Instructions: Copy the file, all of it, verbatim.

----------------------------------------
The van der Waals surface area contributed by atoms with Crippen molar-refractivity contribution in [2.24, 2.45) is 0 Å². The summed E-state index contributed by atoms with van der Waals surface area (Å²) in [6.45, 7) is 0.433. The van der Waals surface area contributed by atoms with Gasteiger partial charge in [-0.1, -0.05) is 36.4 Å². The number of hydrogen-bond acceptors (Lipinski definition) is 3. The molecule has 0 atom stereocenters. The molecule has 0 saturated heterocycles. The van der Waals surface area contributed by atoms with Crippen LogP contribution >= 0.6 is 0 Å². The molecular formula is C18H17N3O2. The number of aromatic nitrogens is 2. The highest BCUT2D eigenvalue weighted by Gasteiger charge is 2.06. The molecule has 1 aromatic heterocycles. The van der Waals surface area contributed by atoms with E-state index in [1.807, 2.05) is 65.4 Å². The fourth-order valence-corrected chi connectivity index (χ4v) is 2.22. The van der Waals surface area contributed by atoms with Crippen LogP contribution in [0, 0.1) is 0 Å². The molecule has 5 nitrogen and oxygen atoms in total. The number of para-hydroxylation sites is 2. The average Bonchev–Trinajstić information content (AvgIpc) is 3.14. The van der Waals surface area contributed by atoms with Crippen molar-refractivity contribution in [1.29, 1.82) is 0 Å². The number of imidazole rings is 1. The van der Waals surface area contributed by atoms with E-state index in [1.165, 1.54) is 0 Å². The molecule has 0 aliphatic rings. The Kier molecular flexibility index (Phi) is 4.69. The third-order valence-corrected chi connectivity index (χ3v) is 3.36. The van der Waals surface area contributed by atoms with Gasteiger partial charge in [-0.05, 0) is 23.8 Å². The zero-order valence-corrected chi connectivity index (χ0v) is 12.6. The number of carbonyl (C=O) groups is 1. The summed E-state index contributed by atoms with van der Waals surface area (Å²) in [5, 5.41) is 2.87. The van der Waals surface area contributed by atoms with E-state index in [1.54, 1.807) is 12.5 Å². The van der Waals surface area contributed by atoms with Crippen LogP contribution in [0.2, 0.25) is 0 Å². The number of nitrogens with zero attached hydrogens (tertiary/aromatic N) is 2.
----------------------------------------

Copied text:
The van der Waals surface area contributed by atoms with Crippen molar-refractivity contribution in [2.24, 2.45) is 0 Å². The summed E-state index contributed by atoms with van der Waals surface area (Å²) in [6.45, 7) is 0.433. The van der Waals surface area contributed by atoms with Gasteiger partial charge in [-0.1, -0.05) is 36.4 Å². The number of hydrogen-bond acceptors (Lipinski definition) is 3. The molecule has 0 atom stereocenters. The molecule has 0 saturated heterocycles. The van der Waals surface area contributed by atoms with Crippen LogP contribution >= 0.6 is 0 Å². The molecular formula is C18H17N3O2. The number of aromatic nitrogens is 2. The highest BCUT2D eigenvalue weighted by Gasteiger charge is 2.06. The molecule has 1 aromatic heterocycles. The van der Waals surface area contributed by atoms with E-state index in [1.807, 2.05) is 65.4 Å². The fourth-order valence-corrected chi connectivity index (χ4v) is 2.22. The van der Waals surface area contributed by atoms with Crippen LogP contribution in [0, 0.1) is 0 Å². The molecule has 5 nitrogen and oxygen atoms in total. The number of para-hydroxylation sites is 2. The average Bonchev–Trinajstić information content (AvgIpc) is 3.14. The van der Waals surface area contributed by atoms with Crippen molar-refractivity contribution in [1.29, 1.82) is 0 Å². The number of imidazole rings is 1. The van der Waals surface area contributed by atoms with E-state index in [1.165, 1.54) is 0 Å². The molecule has 0 aliphatic rings. The Kier molecular flexibility index (Phi) is 4.69. The third-order valence-corrected chi connectivity index (χ3v) is 3.36. The van der Waals surface area contributed by atoms with Gasteiger partial charge in [-0.05, 0) is 23.8 Å². The zero-order valence-corrected chi connectivity index (χ0v) is 12.6. The number of carbonyl (C=O) groups is 1. The summed E-state index contributed by atoms with van der Waals surface area (Å²) in [5, 5.41) is 2.87. The van der Waals surface area contributed by atoms with E-state index in [1.54, 1.807) is 12.5 Å². The van der Waals surface area contributed by atoms with Crippen LogP contribution in [0.2, 0.25) is 0 Å². The number of nitrogens with zero attached hydrogens (tertiary/aromatic N) is 2.